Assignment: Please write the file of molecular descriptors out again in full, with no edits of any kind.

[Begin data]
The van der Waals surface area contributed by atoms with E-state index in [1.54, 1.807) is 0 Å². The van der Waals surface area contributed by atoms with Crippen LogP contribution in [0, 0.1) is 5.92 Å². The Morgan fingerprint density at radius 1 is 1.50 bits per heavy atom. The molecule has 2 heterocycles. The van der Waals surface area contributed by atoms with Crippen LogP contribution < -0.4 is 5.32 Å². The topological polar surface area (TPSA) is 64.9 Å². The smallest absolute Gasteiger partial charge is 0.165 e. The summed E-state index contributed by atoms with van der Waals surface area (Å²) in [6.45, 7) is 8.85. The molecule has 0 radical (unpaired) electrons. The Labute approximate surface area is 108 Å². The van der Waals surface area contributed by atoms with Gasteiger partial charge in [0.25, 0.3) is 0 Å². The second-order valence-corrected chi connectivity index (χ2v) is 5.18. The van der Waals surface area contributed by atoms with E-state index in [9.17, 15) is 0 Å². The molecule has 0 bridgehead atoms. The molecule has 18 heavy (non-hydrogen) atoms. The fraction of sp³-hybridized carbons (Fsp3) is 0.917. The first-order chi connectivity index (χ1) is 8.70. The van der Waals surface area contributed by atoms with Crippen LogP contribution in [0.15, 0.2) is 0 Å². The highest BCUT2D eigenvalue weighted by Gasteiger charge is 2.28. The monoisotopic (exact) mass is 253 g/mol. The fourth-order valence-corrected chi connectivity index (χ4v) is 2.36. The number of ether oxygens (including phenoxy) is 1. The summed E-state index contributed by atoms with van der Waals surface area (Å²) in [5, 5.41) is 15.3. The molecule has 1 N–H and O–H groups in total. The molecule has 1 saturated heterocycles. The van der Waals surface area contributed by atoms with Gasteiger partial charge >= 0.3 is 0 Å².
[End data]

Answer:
The van der Waals surface area contributed by atoms with E-state index in [1.54, 1.807) is 0 Å². The van der Waals surface area contributed by atoms with Crippen LogP contribution in [0, 0.1) is 5.92 Å². The Morgan fingerprint density at radius 1 is 1.50 bits per heavy atom. The molecule has 2 heterocycles. The van der Waals surface area contributed by atoms with Crippen LogP contribution < -0.4 is 5.32 Å². The topological polar surface area (TPSA) is 64.9 Å². The smallest absolute Gasteiger partial charge is 0.165 e. The summed E-state index contributed by atoms with van der Waals surface area (Å²) in [6.45, 7) is 8.85. The molecule has 0 radical (unpaired) electrons. The Labute approximate surface area is 108 Å². The van der Waals surface area contributed by atoms with Gasteiger partial charge in [0.25, 0.3) is 0 Å². The second-order valence-corrected chi connectivity index (χ2v) is 5.18. The van der Waals surface area contributed by atoms with E-state index in [9.17, 15) is 0 Å². The molecule has 0 bridgehead atoms. The molecule has 18 heavy (non-hydrogen) atoms. The fraction of sp³-hybridized carbons (Fsp3) is 0.917. The first-order chi connectivity index (χ1) is 8.70. The van der Waals surface area contributed by atoms with Crippen LogP contribution in [0.15, 0.2) is 0 Å². The highest BCUT2D eigenvalue weighted by Gasteiger charge is 2.28. The monoisotopic (exact) mass is 253 g/mol. The fourth-order valence-corrected chi connectivity index (χ4v) is 2.36. The number of ether oxygens (including phenoxy) is 1. The summed E-state index contributed by atoms with van der Waals surface area (Å²) in [5, 5.41) is 15.3. The molecule has 1 N–H and O–H groups in total. The molecule has 1 saturated heterocycles. The van der Waals surface area contributed by atoms with Gasteiger partial charge >= 0.3 is 0 Å².